For starters, following the familiar recommendations to prevent the spread of COVID-19 will help prevent colds and the flu, too. This includes physical distancing and wearing a mask anytime you are close to others, especially indoors. Another basic step in preventing sickness is to wash your hands regularly. Soap and water is best, and there is no additional benefit in using an antibacterial soap. If you can’t wash your hands, an alcohol-based hand sanitizer is an acceptable alternative. Keep in mind that hand sanitizers don’t actually clean your hands and aren’t as effective if your hands are dirty.

Masks and physical distancing are important because SARS-CoV-2, influenza, and common cold viruses are spread through the air when an infected person coughs, sneezes, talks loudly, or sings, so avoiding close contact with people who are sick—or who may be sick—is important. If you are sick, it is essential that you stay away from others as much as you can. Cover your mouth and nose with a tissue or cough or sneeze onto your sleeve to help keep the germs from spreading through the air or on your hands.

People who participate in moderate exercise on a daily basis have fewer and less severe illnesses than people who aren’t regularly active. This is because exercise has the effect of stimulating the immune system, making it better able to respond when you are exposed to cold or flu viruses. Presumably, the same is true for the virus that causes COVID-19, so being active every day is essential for the health of your immune system…and the rest of you!

Good nutrition is also necessary for optimal immune system function. Deficiencies in certain nutrients can have a negative effect on immune function, so eating a balanced diet is essential. That said, there is no support for “boosting” the immune system by taking high doses of vitamins, minerals, or other supplements, despite the claims made by supplement companies. The best advice is to eat a variety of fruits and vegetables every day, drink plenty of water, and avoid highly processed foods, especially those that contain added sugar.

You can get benefits from two more common-sense recommendations: getting adequate sleep and reducing stress. Poor sleep habits are associated with suppressed immunity and more frequent illness. High levels of stress increase susceptibility to viruses and can lead to more sick days from work or school. Stress and poor sleep habits tend to occur together, creating a double negative effect on the immune system.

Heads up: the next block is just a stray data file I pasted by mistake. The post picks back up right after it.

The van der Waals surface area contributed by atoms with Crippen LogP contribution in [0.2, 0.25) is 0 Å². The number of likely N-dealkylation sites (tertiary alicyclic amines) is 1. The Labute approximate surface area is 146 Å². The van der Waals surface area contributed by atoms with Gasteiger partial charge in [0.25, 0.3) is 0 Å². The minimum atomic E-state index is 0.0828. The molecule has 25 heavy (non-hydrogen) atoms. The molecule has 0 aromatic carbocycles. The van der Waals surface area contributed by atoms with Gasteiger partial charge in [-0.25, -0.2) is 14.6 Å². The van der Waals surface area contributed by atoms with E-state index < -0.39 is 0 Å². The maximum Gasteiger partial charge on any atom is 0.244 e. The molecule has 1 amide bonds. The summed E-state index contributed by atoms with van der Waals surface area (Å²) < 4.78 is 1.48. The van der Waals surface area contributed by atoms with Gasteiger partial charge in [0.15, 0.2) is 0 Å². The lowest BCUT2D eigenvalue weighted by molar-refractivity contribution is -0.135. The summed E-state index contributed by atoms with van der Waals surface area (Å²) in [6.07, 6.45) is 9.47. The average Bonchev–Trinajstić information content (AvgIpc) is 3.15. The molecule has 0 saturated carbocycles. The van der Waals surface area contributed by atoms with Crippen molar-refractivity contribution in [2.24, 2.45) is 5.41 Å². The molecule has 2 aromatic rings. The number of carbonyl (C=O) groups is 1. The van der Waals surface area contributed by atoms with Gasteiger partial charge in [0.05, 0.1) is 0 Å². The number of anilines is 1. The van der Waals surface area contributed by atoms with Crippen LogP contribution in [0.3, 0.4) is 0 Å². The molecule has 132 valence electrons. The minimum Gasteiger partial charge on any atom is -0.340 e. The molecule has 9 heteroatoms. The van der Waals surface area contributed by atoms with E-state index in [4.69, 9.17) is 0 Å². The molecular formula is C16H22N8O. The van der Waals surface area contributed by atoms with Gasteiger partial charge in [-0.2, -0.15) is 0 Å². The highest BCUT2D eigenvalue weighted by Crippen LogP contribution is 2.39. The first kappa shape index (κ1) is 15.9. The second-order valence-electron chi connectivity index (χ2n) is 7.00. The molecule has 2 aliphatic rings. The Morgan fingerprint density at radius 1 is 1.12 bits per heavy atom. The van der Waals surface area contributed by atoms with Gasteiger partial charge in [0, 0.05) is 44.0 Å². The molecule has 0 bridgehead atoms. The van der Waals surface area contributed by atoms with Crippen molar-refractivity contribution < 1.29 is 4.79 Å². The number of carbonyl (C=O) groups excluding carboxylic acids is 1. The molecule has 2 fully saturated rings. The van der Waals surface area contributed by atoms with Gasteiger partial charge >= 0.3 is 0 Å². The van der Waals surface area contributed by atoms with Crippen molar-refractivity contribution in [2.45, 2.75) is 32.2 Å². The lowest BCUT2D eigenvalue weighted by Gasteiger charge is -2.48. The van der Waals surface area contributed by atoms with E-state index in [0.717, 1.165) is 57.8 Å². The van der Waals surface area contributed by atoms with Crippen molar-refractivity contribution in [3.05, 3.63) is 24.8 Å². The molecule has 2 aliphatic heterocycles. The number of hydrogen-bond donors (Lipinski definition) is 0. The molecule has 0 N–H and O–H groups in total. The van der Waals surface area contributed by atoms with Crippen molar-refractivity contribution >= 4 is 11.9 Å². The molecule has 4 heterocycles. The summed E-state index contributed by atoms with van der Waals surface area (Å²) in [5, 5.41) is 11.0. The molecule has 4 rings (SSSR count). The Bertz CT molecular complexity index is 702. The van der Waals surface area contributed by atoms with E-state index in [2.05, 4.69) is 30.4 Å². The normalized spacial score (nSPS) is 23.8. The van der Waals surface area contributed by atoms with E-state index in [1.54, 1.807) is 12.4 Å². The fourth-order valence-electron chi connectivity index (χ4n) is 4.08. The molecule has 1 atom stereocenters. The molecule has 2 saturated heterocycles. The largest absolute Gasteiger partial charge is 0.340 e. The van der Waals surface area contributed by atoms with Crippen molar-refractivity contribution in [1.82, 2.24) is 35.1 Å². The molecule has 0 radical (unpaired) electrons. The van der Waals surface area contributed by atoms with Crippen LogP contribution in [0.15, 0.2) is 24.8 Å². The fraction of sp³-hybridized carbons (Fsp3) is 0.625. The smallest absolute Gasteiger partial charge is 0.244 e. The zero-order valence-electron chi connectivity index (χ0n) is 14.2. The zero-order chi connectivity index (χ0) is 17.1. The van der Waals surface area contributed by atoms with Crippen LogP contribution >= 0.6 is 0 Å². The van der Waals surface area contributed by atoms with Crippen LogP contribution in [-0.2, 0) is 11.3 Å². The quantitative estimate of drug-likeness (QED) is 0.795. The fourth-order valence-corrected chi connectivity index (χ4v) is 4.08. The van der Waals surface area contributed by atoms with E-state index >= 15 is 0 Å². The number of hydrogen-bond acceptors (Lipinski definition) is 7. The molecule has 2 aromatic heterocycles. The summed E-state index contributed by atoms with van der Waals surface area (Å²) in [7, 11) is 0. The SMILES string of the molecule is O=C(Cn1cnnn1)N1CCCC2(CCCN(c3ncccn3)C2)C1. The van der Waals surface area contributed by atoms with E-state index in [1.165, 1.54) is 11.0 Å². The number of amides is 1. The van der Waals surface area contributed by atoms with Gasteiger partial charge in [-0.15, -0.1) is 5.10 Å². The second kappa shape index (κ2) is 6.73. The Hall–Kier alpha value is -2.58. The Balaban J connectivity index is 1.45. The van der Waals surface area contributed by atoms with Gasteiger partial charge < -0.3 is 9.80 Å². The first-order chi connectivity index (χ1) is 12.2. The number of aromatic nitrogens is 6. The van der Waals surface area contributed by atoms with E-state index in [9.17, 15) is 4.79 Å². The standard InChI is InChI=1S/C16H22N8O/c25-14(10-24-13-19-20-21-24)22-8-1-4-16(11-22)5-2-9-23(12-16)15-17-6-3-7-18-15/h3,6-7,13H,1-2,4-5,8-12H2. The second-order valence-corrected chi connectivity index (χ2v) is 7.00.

By taking these steps, you can improve your chances of celebrating the holidays in good health. As a bonus, eating a healthy diet, exercising every day, managing your stress, and getting enough sleep will give you a head start on what are likely to be New Year’s resolutions.

Be thankful for family, friends, and food— real food—this Thanksgiving​.

Happy Thanksgiving week! While this Thanksgiving will different when it comes to gathering together with family and friends, food will certainly be a part of the holiday. Even though many of our favorite dishes are not the healthiest choices, they make an appearance on the table each year. For many of us, Thanksgiving dinner is a day marked by overindulgence and poor nutrition choices.

In an effort to make Thanksgiving dinner healthier, recommendations for modifying or replacing traditional dishes are a common theme in magazines, on the morning TV shows, and on the web. While these suggestions are meant to be helpful, I’m not sure they actually serve to make a significant impact on health. In fact, the foods we eat and the way we eat them may be the healthiest part of a traditional Thanksgiving dinner. This is the topic of my Health & Fitness column in the Aiken Standard this week.



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Immediate benefits of exercise

Regular physical activity is essential for achieving and maintaining good health and preventing and treating conditions like diabetes, heart disease, and some types of cancer. In addition to being physically active, participating in exercise is the best way to improve strength, endurance, and flexibility as well as promoting health and well-being to an even greater extent. These health and fitness benefits of exercise often take weeks or months to achieve, and requires a commitment to being active most, preferably, all days of the week.